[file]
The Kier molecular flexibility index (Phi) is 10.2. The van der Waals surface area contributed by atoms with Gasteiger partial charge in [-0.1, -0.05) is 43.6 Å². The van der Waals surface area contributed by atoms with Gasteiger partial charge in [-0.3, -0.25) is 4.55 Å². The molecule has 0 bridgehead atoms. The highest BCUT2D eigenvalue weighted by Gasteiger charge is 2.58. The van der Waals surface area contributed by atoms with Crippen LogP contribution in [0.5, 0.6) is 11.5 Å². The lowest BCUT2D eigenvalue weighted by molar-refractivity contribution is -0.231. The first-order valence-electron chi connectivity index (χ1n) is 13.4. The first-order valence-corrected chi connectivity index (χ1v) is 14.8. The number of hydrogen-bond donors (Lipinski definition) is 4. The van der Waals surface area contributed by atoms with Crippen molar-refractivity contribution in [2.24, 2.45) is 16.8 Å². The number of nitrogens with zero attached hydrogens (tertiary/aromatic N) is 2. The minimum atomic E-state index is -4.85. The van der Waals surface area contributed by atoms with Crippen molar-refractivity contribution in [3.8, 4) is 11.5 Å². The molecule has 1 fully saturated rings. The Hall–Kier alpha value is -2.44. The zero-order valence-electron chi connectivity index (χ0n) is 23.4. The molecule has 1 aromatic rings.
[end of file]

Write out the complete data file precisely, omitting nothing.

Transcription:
The Kier molecular flexibility index (Phi) is 10.2. The van der Waals surface area contributed by atoms with Gasteiger partial charge in [-0.1, -0.05) is 43.6 Å². The van der Waals surface area contributed by atoms with Gasteiger partial charge in [-0.3, -0.25) is 4.55 Å². The molecule has 0 bridgehead atoms. The highest BCUT2D eigenvalue weighted by Gasteiger charge is 2.58. The van der Waals surface area contributed by atoms with Crippen LogP contribution in [0.5, 0.6) is 11.5 Å². The lowest BCUT2D eigenvalue weighted by molar-refractivity contribution is -0.231. The first-order valence-electron chi connectivity index (χ1n) is 13.4. The first-order valence-corrected chi connectivity index (χ1v) is 14.8. The number of hydrogen-bond donors (Lipinski definition) is 4. The van der Waals surface area contributed by atoms with Crippen molar-refractivity contribution in [2.24, 2.45) is 16.8 Å². The number of nitrogens with zero attached hydrogens (tertiary/aromatic N) is 2. The minimum atomic E-state index is -4.85. The van der Waals surface area contributed by atoms with Crippen molar-refractivity contribution in [3.8, 4) is 11.5 Å². The molecule has 1 fully saturated rings. The Hall–Kier alpha value is -2.44. The zero-order valence-electron chi connectivity index (χ0n) is 23.4. The molecule has 1 aromatic rings.